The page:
SPNHF has used this project as a convenient fundraising tool to lock up land and prevent it from being used for economic development and job creation. We see today’s announcement as more of the same. They’ve tried and failed to stop the project. We will continue to work with willing landowners, because New Hampshire and the region need the clean energy, hundreds of jobs and many economic benefits it will deliver to residents for decades to come.
We have responded to previous concerns about the project by removing proposed alternative routes, and we’ve made exceptional progress over the course of the last several months in securing a new route in the North Country that has the support of landowners.
Business groups, as well as labor representatives, have expressed support for the project, citing the hundreds of jobs, reduced energy prices, and significant economic benefits it will bring to New Hampshire.
It was just three years ago that the Forest Society voted to support the construction of new transmission lines in New Hampshire, as a means to import more hydro and wind power from Canada. (See Action 2.6) That vote was part of the New Hampshire Climate Action Plan, which is aimed at reducing emissions of carbon dioxide in New England. Northern Pass is a legitimate response to that recommendation.
Since that vote, New England’s dependence on a single fossil-fuel – natural gas, has grown to an historic 51 percent, posing a significant risk to the reliability of the region’s energy supply. More than ever, projects like the Northern Pass deserve consideration by all the public.
We recognize that the Society for the Protection of New Hampshire Forests opposes the project, as proposed. But, it’s important to separate facts from fiction and, unfortunately, SPNHF has now produced a video with incorrect facts and manipulated images that distort the truth.
In contrast to the claims made in the video, this house, at its closest corner, was built approximately 20 feet from the edge of an existing right of way. The centerline of the proposed power line is an additional 35 feet into the right of way. Therefore, the centerline of the proposed power line would be not less than 55 feet from the home. The structure location may be even further away. We would work collaboratively with owners of properties abutting existing power line rights of way when we propose to locate new structures nearby.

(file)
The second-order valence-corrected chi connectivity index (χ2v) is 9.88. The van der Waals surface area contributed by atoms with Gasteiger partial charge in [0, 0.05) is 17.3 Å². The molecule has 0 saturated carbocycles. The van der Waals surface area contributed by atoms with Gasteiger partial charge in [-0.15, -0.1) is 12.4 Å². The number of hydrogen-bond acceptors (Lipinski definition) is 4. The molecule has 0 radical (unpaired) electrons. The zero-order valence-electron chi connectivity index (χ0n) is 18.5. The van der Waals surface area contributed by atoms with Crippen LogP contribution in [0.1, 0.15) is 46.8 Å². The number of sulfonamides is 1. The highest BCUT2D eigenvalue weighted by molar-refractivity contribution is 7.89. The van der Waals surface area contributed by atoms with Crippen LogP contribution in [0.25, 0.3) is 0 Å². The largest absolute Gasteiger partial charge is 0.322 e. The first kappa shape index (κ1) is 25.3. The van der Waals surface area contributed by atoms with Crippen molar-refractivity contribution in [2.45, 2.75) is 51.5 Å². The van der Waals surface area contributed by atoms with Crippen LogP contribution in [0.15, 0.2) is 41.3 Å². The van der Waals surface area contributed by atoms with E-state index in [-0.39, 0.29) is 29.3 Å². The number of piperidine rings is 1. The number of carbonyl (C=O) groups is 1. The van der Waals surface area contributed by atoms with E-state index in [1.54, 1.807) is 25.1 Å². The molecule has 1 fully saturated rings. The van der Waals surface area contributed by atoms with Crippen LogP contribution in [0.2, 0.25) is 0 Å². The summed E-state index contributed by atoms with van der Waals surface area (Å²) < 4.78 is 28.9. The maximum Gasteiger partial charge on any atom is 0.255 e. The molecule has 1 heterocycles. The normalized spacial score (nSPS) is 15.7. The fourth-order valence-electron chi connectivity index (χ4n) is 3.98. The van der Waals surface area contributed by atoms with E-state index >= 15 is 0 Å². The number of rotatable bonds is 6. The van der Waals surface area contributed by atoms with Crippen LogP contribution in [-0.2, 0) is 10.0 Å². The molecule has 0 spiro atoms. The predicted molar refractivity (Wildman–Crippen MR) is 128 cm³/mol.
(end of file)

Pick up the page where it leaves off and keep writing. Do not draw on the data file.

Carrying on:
It’s unfortunate that SPNHF clearly photo-shopped a random structure into a photo of a home, based on inaccurate distances and perspectives, distorting reality.
It’s also inaccurate to claim, as SPNHF does in the video, that “…more than 1,000 families are similarly impacted.” Homes can be built right up to the edge of a right of way, if a home builder chooses. In most cases, however, homes and other structures on properties abutting existing power line rights of ways are located a greater distance from the edge than the property cited here.
We understand and respect differing points of view, but we encourage everyone in the debate to deal with facts instead of fiction.
We acknowledge the Society for the Protection of New Hampshire Forests’ intensive effort to raise $850,000 necessary for the purchase of a conservation easement on about 5,800 acres of land surrounding The Balsams resort that was recently sold by the Tillotson Trust to Balsams View LLC. (Balsams View LLC purchased a total of about 7,700 acres, including the 5,800 that are within the conservation easement.)
As a reminder, the Northern Pass project had also offered to purchase the conservation easement, if the sale to the SPNHF did not occur. In addition, the project offered the Trust an additional $2.2 million for a designated utility right of way in the northern tip of The Balsams property, and for a non-contiguous parcel in West Stewartstown.
For our part, we believe that the use of the utility right of way by Northern Pass could co-exist hand-in-hand with the conservation effort, building jobs, ensuring the continuation of a working forest and bringing clean renewable power to New Hampshire and the region. The additional $2.2 million could have been used by the Trust to help meet its objective of providing economic benefit to the North Country.
While Northern Pass had an interest in this specific utility right of way, we are continuing to successfully work with landowners as we consider other routing alternatives. We look forward to soon announcing a new proposed route that has the support of underlying land owners.